There’s a thrilling sense of occasion as the blade of my Broggi knife theatrically catches the candlelight as it cracks the perfectly crispy skin of the pan-fried duck breast and glides through the blushing meat. Set down with a flourish in the super luxe enclave of fine dining stalwart Saggio di vino, it’s an artistic sight to behold; tender towers of ruby beetroot topped with left-of-centre, near-transparent discs of golden pickled butternut and glistening beet conserves joining a loose tangle of marinated orange fennel and flanked by fillets of the exceptionally prepared waterfowl.
Lightly gamey and meltingly moreish, the duck breast seamlessly marries with the earthy sweetness of beetroot and the crisp aniseed and citric tang of the fennel, while the salty crunch of the seriously addictive skin brings a next-level textural hit. Add an expertly paired glass of Château du Cèdre Cahors 2012 (all black cherries and dark berries on the palate, with a smooth mineral finish) fished out of one of the country’s premier cellars by sommelier extraordinaire Quentin Sansault, and you have peerless fine dining sophistication in the city. A shining star on the Christchurch dining scene since its inception in 1991, Saggio di vino has created a fine reputation with its script-flipping menu, which pairs modern European fare with a carefully curated selection of the world’s favourite wines, packaged in the refined opulence and broody intimacy of its sexily sleek fit out. Stepping into the pass as chef patron, new owner David Napier is no stranger to the Saggio legacy, having worked in the kitchen for its previous owners before heading overseas and furthering his craft in the two Michelin-starred restaurant Marcus Wareing at the Berkeley Hotel and the internationally renowned Dinner by Heston Blumenthal in London’s Mandarin Oriental. His goal now, alongside culinary alchemist and sous chef Christian Bochsbichler, is bringing Michelin-star-quality food to the plates of lucky Christchurch diners and, if our experience is anything to go by, he’s nailing it! Joining the duck in our mains is the loin of Lovat venison, a crescent moon plating of love-heart-shaped, precision-seared rare deer medallions in a light jus that are teamed with piquant pickled red cabbage, cubes of roasted kumara and sautéed broccolini, with golden-cased crispy duck fat potatoes on the side making perfect accomplices to the duck and wine match. We start the evening with the rare meaty goodness of Saggio’s signature dish of carpaccio, which sees finely sliced fragile beef fillet laid flat and glistening with sprinkles of tingling lemon oil, which soars with salty punches of anchovies and capers and the nutty sharpness of slivers of parmigiano reggiano. The steak tartare, meanwhile, presents a perfect pink disc of premium tender meat studded with bright yellow hen’s yolk, tiny mounds of mustard seeds and a crown of crispy, stain-glass wafers of baguette. It’s a revelation in its restraint and is pure magic between sips of Greywacke Wild Sauvignon Blanc 2013, which charms with hints of herbacious lemon curd and short pastry.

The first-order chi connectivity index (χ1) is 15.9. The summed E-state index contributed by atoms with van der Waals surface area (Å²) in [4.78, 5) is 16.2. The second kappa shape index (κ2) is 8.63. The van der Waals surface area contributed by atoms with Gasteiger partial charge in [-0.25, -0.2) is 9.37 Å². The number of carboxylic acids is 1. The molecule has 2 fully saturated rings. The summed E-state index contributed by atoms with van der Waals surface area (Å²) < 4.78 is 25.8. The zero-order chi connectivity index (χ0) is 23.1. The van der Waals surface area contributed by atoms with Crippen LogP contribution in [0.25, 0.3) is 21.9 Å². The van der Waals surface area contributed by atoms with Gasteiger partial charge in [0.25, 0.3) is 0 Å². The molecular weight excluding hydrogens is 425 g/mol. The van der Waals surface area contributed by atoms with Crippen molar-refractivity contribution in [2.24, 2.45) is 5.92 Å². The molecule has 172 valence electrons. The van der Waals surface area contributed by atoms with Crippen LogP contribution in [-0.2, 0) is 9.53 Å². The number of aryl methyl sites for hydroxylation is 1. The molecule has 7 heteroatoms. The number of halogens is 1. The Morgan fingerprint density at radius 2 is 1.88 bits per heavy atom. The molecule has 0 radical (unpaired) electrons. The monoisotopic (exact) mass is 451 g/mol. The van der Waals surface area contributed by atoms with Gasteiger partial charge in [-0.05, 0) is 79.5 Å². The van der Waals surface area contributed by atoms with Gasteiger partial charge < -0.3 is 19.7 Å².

But it’s the fittingly sweet finale of the basil parfait that has us literally seeing stars, as had been duly promised by our preternaturally attentive, there-whenever-you-need-him, front of house host Sebastian Gonzalez. A riot of colour, the plated pretty sees perfect cylinders of vivid green fresh parfait joined by the explosive intensity of marinated strawberries (flavour is off.the.chart!), pearls of crunchy meringue, a luxuriously fierce strawberry foam, and earthen sweetness of a pistachio crumb. Quentin pairs it with the hardworking, multi-tasking off-dry Kerpen Whelener Sonnenuhr Riesling Spätlese 2012, which not only holds its own with the freshness of the basil, but launches the strawberries into orbit.
Saggio di vino
03 379 4006
179 Victoria Street